Syrian Al-Qaeda Leader Vows to Make Nasrallah Pay

The leader of Syria's Al-Nusra Front threatens attacks against Hezbollah in Lebanon.

Arutz Sheva Staff,

Nusra Front fighter in Syria
Nusra Front fighter in Syria
Reuters

The leader of Syria's Al-Qaeda rebel wing, the Al-Nusra Front, threatened attacks against the Shiite Hezbollah in Lebanon in the coming days, Reuters reported on Tuesday.

Hezbollah's involvement alongside President Bashar Al-Assad in Syria has stirred tensions in Lebanon.

Hezbollah's fighters clashed with jihadists in eastern Lebanon in October, and its strongholds have come under repeated bomb attacks over its involvement in the Syrian conflict.

Hezbollah leader Hassan Nasrallah said earlier on Tuesday that it was determined to battle hardline Sunni Muslim insurgents who have seized large areas of Syria and Iraq and forecast they would be defeated across the region.

In response, Al-Nusra Front leader Abu Mohamad al-Golani said in an interview with the group's media outlet, "The real war in Lebanon is yet to begin and what is coming is (so) bitter that Hassan Nasrallah will bite his fingers in remorse for what he has done to Sunnis."

It was not clear when the interview was recorded, noted Reuters.

Last month, Hezbollah lost 10 of its fighters in a battle in eastern Lebanon with Al-Nusra Front militants.

Golani said in the audio message on media outlet al-Manara al-Baydaa, "After Hezbollah assaulted our people, we were forced to move the battle inside Lebanon and to areas where it is present...so that it understands the danger of standing as an ally to Assad."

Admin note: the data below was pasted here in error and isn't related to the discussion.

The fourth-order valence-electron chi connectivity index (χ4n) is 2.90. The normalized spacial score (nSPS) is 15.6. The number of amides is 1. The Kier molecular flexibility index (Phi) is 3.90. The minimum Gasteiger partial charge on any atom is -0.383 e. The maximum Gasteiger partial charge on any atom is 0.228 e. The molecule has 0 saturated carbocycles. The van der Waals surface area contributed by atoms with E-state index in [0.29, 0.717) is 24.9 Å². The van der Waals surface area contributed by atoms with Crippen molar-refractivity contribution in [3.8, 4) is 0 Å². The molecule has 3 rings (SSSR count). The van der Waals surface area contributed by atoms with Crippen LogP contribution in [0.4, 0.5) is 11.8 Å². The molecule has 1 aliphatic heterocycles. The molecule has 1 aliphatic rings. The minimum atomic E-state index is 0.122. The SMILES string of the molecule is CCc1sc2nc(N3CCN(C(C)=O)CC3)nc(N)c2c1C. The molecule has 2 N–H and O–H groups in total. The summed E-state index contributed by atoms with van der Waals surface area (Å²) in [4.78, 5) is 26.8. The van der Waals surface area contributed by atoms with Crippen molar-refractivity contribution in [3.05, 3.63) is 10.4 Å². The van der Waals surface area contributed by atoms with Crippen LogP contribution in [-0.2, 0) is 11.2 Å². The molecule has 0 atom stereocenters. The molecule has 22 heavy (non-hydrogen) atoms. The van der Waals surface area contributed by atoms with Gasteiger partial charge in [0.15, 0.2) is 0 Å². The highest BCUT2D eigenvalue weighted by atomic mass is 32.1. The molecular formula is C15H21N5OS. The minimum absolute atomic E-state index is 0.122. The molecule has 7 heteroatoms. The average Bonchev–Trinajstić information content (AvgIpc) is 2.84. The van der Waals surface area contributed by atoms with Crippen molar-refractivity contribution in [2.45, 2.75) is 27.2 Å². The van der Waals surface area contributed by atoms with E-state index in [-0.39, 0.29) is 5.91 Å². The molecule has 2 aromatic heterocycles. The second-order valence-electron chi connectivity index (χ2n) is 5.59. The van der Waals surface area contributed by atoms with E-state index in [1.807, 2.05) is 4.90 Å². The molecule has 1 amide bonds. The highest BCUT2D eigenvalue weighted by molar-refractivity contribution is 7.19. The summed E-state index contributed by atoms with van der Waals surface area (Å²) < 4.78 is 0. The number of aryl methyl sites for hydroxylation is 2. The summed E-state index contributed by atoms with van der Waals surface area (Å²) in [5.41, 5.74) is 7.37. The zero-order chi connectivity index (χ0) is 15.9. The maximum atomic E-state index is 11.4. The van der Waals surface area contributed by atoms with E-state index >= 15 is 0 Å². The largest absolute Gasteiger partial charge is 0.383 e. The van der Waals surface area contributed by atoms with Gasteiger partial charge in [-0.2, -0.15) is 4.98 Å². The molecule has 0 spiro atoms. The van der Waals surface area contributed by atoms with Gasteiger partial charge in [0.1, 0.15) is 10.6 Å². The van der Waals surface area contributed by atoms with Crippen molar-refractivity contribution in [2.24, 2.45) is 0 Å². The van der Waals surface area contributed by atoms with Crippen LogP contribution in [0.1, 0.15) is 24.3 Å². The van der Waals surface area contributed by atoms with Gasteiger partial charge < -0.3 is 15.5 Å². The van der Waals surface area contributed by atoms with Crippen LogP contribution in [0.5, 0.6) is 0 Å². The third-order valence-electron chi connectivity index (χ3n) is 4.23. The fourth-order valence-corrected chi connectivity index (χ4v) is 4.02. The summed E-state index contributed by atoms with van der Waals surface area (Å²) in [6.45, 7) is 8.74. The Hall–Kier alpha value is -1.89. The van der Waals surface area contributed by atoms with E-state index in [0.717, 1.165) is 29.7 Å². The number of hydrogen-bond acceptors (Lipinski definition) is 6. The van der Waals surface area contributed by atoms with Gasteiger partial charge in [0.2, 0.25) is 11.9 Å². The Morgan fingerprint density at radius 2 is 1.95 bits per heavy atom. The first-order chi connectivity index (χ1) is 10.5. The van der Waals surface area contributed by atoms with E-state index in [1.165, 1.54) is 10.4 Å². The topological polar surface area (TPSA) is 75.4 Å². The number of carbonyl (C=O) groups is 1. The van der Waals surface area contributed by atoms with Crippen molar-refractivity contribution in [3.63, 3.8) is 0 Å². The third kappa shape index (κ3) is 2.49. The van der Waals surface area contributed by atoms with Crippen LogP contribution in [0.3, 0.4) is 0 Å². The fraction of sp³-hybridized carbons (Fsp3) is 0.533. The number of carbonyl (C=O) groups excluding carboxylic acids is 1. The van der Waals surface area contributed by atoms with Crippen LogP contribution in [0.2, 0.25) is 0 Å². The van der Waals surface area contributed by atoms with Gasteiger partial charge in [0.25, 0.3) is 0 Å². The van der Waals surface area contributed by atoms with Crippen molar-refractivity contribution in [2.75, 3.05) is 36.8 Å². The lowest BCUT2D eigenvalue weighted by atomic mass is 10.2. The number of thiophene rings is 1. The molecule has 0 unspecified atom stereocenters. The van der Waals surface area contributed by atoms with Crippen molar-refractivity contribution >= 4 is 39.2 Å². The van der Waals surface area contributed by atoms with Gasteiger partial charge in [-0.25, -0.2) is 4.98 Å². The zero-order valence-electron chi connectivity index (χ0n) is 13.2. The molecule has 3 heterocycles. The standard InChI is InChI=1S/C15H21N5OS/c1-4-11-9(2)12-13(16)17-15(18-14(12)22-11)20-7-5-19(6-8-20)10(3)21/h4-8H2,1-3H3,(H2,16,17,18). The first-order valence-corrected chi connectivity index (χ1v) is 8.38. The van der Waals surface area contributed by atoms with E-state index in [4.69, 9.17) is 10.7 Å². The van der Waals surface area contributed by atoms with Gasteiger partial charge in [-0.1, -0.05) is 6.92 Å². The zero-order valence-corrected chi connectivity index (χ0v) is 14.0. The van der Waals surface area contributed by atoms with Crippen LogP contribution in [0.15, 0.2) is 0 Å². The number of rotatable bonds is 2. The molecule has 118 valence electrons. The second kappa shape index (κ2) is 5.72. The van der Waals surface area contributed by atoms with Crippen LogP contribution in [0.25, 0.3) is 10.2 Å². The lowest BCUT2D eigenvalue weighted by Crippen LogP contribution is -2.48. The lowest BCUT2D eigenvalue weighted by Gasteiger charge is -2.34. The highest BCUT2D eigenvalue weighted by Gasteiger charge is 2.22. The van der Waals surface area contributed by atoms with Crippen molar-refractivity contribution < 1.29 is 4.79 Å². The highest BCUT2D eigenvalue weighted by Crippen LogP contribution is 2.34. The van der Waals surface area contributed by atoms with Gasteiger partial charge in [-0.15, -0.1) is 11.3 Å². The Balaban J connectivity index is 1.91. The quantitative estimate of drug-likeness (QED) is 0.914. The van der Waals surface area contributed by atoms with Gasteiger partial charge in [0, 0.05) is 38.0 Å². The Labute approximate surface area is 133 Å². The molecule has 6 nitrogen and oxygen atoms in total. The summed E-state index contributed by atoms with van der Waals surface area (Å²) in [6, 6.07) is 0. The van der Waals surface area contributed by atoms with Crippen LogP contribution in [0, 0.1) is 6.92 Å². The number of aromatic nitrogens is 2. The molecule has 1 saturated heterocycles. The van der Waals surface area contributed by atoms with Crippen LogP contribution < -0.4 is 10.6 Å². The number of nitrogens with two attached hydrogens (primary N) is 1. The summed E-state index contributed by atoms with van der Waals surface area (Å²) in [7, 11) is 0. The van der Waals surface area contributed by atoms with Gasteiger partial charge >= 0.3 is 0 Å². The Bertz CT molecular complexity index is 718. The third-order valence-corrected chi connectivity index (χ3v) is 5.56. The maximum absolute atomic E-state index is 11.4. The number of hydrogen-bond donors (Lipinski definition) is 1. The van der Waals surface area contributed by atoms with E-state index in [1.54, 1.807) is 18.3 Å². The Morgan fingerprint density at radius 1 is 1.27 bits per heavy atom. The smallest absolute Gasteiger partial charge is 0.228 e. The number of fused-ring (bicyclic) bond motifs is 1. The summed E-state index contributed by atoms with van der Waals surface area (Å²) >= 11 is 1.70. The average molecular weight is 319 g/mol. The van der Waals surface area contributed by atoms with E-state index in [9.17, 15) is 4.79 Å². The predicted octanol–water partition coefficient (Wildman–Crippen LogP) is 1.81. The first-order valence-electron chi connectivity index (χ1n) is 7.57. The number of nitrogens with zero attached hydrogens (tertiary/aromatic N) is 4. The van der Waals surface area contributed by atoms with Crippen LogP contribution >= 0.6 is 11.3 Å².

Al-Nusra also joined an incursion into the Lebanese border town of Arsal in August and its fighters captured several Lebanese soldiers when they pulled out. They have shot dead one of them.

Golani also praised the leader of the Al-Nusra cell that took part in the Arsal operation, Abu Malek al-Shami, saying his acts have had "positive results," according to Reuters.

Al-Nusra Front was once one of the strongest insurgent groups fighting to topple Assad but has been overshadowed by the Islamic State (ISIS), which has seized swathes of northern and eastern Syria and is now being targeted by U.S.-led air strikes.

The United States plans to expand military support to moderate opposition anti-Assad groups as part of its strategy to defeat the ultra-radical Islamic State.

Golani said his fighters and other Islamist groups intended to eliminate the Western- and Saudi-backed Syria Revolutionaries' Front (SRF), accusing it of carrying out attacks on Nusra and civilians in Syria's Idlib province.

"They (SRF) have transformed from a group fighting the regime to a group assaulting our people, that is why eliminating it became a must," he said.

"We fight whoever wants evil for our people in Sham (Syria) or tries to be a tool in the hand of the West to fight the Islamic project in the region."


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